“I wonder what that dog’s name is? Why did someone invent the long egg?”: Sebaldo’s creative outlook is pure fun
The hilarious east London-based illustrator is gradually moving into animation. Here, he talks us through how he develops characters and how to have more fun in general.
- Jyni Ong
- 5 February 2020
Here at It’s Nice That, we all know and love Sebaldo’s work. We’ve covered a multitude of his endeavours over the years, always with a chuckle or two. But this time around, the London-based illustrator has treated us to a completely different kind of joy, the wonders of animation. “I really want to make an animated short this year!” he tells us. In the lead up to this goal, he’s been developing his technique and style through a series of gifs, and now feels ready to sink his teeth into something bigger.
“I used to create longer animations years ago when I was really bad at it,” he continues, “but I think now I can make something really great and fully explore some of the worlds and characters that I’ve been collecting over the years.” And he certainly does not disappoint. In Iron Man, we are treated to a hilarious animated short, full of the ironic strangeness we have come to expect from Sebaldo’s previous work. In terms of where these ideas come from, Sebaldo explains they are just the product of what he finds interesting.
He’s the sort of person who just naturally asks himself “what if?” to everything and anything. Then, he asks himself “what if?” to the “what if?” that he just asked himself. “This can sometimes get my head into trouble,” he says, unsurprisingly. “I find humans very interesting so I’m always on the lookout, waiting for them to slip up and give me some gold.” As a result, his work is often filled with comedic gold, hinting ingeniously to little insights into what makes certain people tick.
He offers some insight into how others can make some unique work: “Allow things to filter through yourself as genuinely and naturally as possible and then your work will always be unique, because you are.” When it comes to creatives, it’s extremely likely that the work is influenced by others, but this influence doesn’t have to serve as a distraction. It’s something Sebaldo has experienced in the past, but with the right kind of reflection, to this day, he continues to make work like no one else out there today.
When it came to Iron Man, the illustrator’s thought process started in his sketchbook. For ages, he had this drawing of a housewife ironing her husband to death while in the middle of ironing his clothes for him. At first, Sebaldo “liked the idea that she subconsciously killed him without even realising it,” then, on second glance, he liked the idea that she would be mad at him for not coming home, then start worrying, and that’s when the reality would dawn. She’d killed him.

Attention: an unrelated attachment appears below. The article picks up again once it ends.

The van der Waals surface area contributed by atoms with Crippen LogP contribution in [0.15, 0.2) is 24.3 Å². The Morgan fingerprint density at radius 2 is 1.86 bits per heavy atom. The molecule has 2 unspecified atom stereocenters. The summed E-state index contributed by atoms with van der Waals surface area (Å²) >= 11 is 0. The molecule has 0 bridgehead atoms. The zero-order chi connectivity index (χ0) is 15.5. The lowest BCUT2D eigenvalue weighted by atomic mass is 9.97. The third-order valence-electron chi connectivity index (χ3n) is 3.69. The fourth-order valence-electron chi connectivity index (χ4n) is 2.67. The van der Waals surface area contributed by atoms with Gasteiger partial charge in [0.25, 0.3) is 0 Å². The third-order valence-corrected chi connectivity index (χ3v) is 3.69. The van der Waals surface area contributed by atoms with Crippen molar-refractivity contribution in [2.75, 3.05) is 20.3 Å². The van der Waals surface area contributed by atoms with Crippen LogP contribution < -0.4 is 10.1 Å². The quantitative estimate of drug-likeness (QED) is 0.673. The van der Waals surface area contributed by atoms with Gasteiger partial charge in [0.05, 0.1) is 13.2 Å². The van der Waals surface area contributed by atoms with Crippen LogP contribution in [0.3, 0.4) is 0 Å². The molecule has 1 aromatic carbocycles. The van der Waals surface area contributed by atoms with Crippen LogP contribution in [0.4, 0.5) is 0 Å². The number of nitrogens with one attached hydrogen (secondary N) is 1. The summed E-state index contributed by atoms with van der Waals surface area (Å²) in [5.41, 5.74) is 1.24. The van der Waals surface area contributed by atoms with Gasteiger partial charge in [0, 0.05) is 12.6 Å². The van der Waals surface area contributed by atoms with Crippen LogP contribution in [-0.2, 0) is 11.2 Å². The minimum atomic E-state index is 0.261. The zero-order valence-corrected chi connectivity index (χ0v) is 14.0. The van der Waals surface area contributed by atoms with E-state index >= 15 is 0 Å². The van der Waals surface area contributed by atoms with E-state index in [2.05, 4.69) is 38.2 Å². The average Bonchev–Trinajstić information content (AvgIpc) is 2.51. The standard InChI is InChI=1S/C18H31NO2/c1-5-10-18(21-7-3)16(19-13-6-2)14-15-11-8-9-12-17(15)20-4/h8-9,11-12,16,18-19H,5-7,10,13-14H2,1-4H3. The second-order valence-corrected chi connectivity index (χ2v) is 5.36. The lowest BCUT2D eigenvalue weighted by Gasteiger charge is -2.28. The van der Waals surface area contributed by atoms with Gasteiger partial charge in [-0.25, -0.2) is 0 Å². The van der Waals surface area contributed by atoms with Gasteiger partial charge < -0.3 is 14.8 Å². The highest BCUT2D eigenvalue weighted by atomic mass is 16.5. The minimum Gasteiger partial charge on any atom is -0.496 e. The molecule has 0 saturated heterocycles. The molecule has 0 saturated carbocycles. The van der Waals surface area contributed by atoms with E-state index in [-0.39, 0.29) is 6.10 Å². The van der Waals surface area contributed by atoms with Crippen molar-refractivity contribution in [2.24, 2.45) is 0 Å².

This unconventional and dark humour is a recurring theme in the illustrator’s work. He turns traditional values on their head, poking fun at the ridiculous aspects of modern life and turning them into a hilarious piece of contemporary artwork. The same goes for Iron Man, which is short and relatively simple in terms of movement, but impactful nonetheless. Sebaldo adds: “I grew up seeing brilliant hilarious women being trapped by their husbands at home and it always made me feel really angry! I always like poking fun at our old fashioned views of what a man and a woman should be.”
Usually, when it comes to making work, he has a character – like these women – in mind which then informs his first sketches on paper. He doesn’t spend too long developing a character, as overthinking their traits can lead to a loss of soul or personality. Letting his pen lead the way, he draws all his characters for the first time in felt tip which keeps them authentic and raw with creativity. “My characters are usually a caricature of society,” says Sebaldo, “and I don’t like them to stray away too much from their stereotypes.”
Above all, however, the comedic outlook of his work comes from an equally comedic outlook on life. Given the state of current society, we could all do with a brighter point of view from time to time and Sebaldo offers us some trusty words of wisdom to achieve this. Stating we should be “open to everyone,” Sebaldo finally goes on to say: “Don’t waste all of your time and brainpower on trying to fit into society. Don’t think about trying to save up to buy a house all the time, or finding the perfect partner. Think about things like, I wonder what that dog’s name is? Why did someone invent the long egg? How many times have I unknowingly eaten a segment of a long egg? I bet it would feel good to slap someone around the face with a long egg? How do they even make long eggs?!… What is a long egg?”
About the Author
Jyni joined It’s Nice That as an editorial assistant in August 2018 after graduating from The Glasgow School of Art’s Communication Design degree. In March 2019 she became a staff writer and in June 2021, she was made associate editor.